A reform agenda

Published May 20, 2021
The writer is former IG police and author of The Faltering State and Inconvenient Truths.
The writer is former IG police and author of The Faltering State and Inconvenient Truths.

POWER and celebrity status act like drugs, warping one’s sense of reality and weaving a web of deceit, wherein too many in positions of power come to believe that laws and rules do not apply to them. This must change. While reflecting upon our follies of the past, it is time to rethink and change course for, as Khalil Gibran said: “Progress lies not in enhancing what is, but in advancing toward what will be.”

Can our planners focus on a vision based on the concept of a care economy — health, education, housing, jobs, poverty alleviation, social welfare, justice? Can we tax the rich and give relief to the disadvantaged sections of society? We talk about Islamic humanism, but can we formulate concrete action plans around this concept of the state caring for society? While addressing structural reforms in economic sectors, ideally a charter of economy should be agreed upon by all major political parties. However, in a divisive political milieu, this appears to be wishful thinking. Can we ever think of gross national happiness by reducing the huge chasm between the rich and poor?

We urgently need an effective internal security and governance framework.

There is an urgent need to agree upon an effective internal security and governance framework. The following are some recommendations:

1) The National Internal Security Policy 2018-23 is quite comprehensive with a sound interprovincial institutional coordination mechanism. The cabinet may task the interior ministry with initiating the process of implementation, for what good are the policies if they are not to be implemented?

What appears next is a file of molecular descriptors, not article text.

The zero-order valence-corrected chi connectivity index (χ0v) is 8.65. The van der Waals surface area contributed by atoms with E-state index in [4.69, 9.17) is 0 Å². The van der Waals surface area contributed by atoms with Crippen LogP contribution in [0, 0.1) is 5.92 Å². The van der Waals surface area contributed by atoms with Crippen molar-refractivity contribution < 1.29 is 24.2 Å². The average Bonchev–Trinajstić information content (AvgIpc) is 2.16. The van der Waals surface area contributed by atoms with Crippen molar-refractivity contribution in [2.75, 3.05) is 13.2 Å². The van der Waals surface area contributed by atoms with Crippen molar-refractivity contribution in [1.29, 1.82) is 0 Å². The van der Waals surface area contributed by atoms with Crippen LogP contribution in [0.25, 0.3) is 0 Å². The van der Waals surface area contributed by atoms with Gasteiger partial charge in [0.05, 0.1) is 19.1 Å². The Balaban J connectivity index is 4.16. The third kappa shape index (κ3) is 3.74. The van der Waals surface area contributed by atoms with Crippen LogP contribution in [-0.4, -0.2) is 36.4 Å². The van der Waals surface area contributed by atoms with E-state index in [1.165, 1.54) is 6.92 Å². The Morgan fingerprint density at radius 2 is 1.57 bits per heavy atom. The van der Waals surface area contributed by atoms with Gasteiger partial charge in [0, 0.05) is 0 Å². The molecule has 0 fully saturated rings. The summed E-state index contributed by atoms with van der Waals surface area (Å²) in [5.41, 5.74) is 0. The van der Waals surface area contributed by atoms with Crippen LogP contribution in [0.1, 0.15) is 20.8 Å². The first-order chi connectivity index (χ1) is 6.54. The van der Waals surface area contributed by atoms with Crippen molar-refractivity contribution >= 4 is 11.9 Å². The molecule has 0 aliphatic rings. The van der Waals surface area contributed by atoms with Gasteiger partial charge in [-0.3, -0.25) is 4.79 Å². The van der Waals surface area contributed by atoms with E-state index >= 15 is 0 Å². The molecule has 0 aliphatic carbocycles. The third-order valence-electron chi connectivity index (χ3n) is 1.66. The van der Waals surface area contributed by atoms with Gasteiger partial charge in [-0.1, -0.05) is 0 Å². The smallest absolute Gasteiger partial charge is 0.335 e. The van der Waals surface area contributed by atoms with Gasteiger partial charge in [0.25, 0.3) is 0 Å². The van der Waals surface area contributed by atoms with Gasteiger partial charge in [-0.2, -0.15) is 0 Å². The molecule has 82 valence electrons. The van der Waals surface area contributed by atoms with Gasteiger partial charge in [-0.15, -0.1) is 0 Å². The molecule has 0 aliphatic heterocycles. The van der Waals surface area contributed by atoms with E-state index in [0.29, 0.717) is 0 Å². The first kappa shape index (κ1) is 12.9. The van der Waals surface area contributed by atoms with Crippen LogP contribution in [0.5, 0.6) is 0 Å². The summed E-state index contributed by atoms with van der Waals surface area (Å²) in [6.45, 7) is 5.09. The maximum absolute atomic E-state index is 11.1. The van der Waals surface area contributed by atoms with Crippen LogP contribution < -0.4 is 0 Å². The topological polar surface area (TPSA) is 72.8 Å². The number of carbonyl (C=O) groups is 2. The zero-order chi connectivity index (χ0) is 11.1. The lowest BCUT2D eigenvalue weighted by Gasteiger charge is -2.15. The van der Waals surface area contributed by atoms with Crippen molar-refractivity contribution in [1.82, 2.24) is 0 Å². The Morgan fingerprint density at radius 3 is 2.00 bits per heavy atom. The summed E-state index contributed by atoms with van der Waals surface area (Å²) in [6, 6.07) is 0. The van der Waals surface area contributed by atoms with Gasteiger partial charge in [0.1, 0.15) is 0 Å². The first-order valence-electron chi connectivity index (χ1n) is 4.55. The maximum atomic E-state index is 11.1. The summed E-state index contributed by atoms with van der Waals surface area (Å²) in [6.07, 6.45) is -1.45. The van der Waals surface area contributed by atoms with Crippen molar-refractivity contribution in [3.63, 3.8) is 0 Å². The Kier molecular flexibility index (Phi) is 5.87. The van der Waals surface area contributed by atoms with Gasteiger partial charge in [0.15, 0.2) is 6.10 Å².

2) All provinces have come up with rule-of-law roadmaps. The interior ministry must coordinate with them and launch an initiative to improve the capacity of police, prosecution, the courts and prisons.

3) The Intelligence Bureau is a key instrument of support in matters related with criminal intelligence and facilitating law-enforcement agencies in combating organised crime. It should make a difference.

4) The National Counter Terrorism Authority was established in 2009 to come up with counterterrorism and counter violent extremism policies and strategies. Kinetic and CT-related measures adopted in the 20-point National Action Plan since 2015 have resulted in a 70 per cent reduction in acts of terror but specific measures against religious extremism remain unimplemented. Nacta undertook a policy review of CT NAP in 2019. Its national coordinator may brief the National Security Committee suggesting changes required for latest CT and CVE strategies.

5) The cabinet approved the setting up of a CE Commission in November 2020 and referred to its sub-committee on new legislative measures. The terms of reference may be finalised, and an independent CE commissioner appointed for three years.

6) The federal government must come up with a national strategy against organised crime. The FIA is the lead institution against interprovincial and transnational organised crimes. An inter-agency task force may be constituted to come up with a national strategy against TOC (including money laundering and terror financing). This institutional measure will also help Pakistan address FATF’s concerns.